It's not about the nEt... not really.
It's about common sense, smarts and knowing what yo uare doing.
Then applying that to different environs and taking advantage of what you can whilst avoiding known dangers.

#6 EGOL

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Posted 10 April 2008 - 05:29 AM

As a general guide SEOMOZ has a Keyword difficulty tool. It assesses the competition and the environment and assigns a number to the keyword. Here's a copy of their results. If you have earned a few top spots it can give you some guidance on the relative difficulty.

0 - 15% Non-competitive term, top rankings achievable with well optimized on-page keyword use

16 - 30% Low competition, top rankings achievable with well optimized on-page keyword use and light link strength

31 - 45% Slightly competitive, top rankings require well optimized on-page use and moderate link strength

46 - 60% Competitive, top rankings achievable only with highly optimized on-page content and substantial link strength

61 - 75% Highly competitive term, top rankings require on-page optimization, well-established history and robust link strength

76 - 90% Exceptionally competitive term, top rankings only achievable with highly-established site and overwhelming link strength

91%+ Among the most competitive terms on the web, only the most powerful & popular sites can achieve rankings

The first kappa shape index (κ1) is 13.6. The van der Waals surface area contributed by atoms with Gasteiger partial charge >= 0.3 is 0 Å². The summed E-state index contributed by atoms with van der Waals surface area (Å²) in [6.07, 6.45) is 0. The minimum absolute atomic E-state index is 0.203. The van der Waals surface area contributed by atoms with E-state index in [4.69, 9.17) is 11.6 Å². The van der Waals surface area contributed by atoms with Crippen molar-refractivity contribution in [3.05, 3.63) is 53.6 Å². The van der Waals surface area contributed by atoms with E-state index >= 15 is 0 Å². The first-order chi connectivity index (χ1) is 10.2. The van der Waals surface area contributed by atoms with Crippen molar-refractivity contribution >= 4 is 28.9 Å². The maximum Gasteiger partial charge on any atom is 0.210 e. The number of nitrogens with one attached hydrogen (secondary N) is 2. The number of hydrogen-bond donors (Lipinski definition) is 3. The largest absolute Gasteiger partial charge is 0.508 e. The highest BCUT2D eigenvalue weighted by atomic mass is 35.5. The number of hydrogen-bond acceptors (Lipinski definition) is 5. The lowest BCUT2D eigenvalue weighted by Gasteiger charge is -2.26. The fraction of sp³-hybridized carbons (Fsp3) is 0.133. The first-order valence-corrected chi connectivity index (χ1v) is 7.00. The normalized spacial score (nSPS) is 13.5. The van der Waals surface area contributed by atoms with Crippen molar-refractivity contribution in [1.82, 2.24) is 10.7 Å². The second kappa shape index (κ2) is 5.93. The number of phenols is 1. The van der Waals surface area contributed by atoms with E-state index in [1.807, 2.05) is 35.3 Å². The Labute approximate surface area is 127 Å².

-------------------------------------

Another aspect of this not mentioned yet is.... Do you have a product that will sell and a platform that is suitable for selling it? It might be a good idea to place the product on a landing page and see if anybody will buy it using pay per click. If you can't sell it that way you probably will not sell it from the SEO approach. I've heard quite a few people complain about fighting their way up the SERPs and then finding that nobody buys.

#7 bwelford

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Posted 10 April 2008 - 08:35 AM

Some really great ideas there, Egol.

:applause:

#8 RisaBB

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Posted 10 April 2008 - 09:01 AM

Thanks for the really great feedback.

EGOL, re: SEOmoz's keyword difficulty tool, I think there are two issues here: 1. high rankings and 2. being a viable online business. Their tool helps to determines your chances of getting a high ranking.

Through great content, SEO, and everything else important, I might achieve a high ranking for "antique gold watch," but because of the huge competition of the watch and jewelry field in general, it might be a harder sale, than, say for example, "Mormon gifts" just because the jewelry market is so huge.